No pandering

THE excitement surrounding the impending, albeit delayed, arrival of Tian Tian and Yang Guang, two giant pandas which have been “gifted” by the Chinese government (“Paws for thought as pandas delayed”, 23 November) has overshadowed names like Ai Weiwei and Liu Xiaobo.

These are just two Chinese citizens who have felt the force of their government’s continued crackdown on freedom of expression and political dissent.

Just this month, the Chinese authorities persuaded its leading companies to step up the censorship of the internet and also threatened Ai Weiwei for “illegal fundraising” after donors gave the artist £500,000 towards a £1.5 million tax bill the authorities had manufactured out of thin air.

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Meanwhile Nobel Peace Prize laureate Liu Xiaobo is serving an 11-year prison sentence for “inciting subversion of state power” stemming from his involvement in the creation of a manifesto calling for political reform.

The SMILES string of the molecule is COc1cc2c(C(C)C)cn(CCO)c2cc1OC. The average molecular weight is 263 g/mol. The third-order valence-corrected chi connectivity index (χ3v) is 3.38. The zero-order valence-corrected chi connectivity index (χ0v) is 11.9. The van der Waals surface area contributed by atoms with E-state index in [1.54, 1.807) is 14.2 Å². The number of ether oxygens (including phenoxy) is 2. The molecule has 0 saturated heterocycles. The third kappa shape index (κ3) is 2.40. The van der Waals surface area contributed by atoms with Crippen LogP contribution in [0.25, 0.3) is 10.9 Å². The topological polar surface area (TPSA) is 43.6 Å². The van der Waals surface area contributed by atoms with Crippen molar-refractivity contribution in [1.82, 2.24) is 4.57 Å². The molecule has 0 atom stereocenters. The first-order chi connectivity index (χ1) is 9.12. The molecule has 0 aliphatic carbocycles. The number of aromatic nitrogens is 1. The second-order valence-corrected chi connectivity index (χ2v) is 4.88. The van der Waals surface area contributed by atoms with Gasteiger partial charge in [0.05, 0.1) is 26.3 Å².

The agreement to bring Tian Tian and Yang Guang to Edinburgh Zoo has been said to represent the growing relationship between the Scottish and Chinese governments. However Amnesty hopes that this does not also represent a distraction from Scottish ministers raising concerns about China’s human rights record.

Shabnum Mustapha

Programme director, Amnesty International Scotland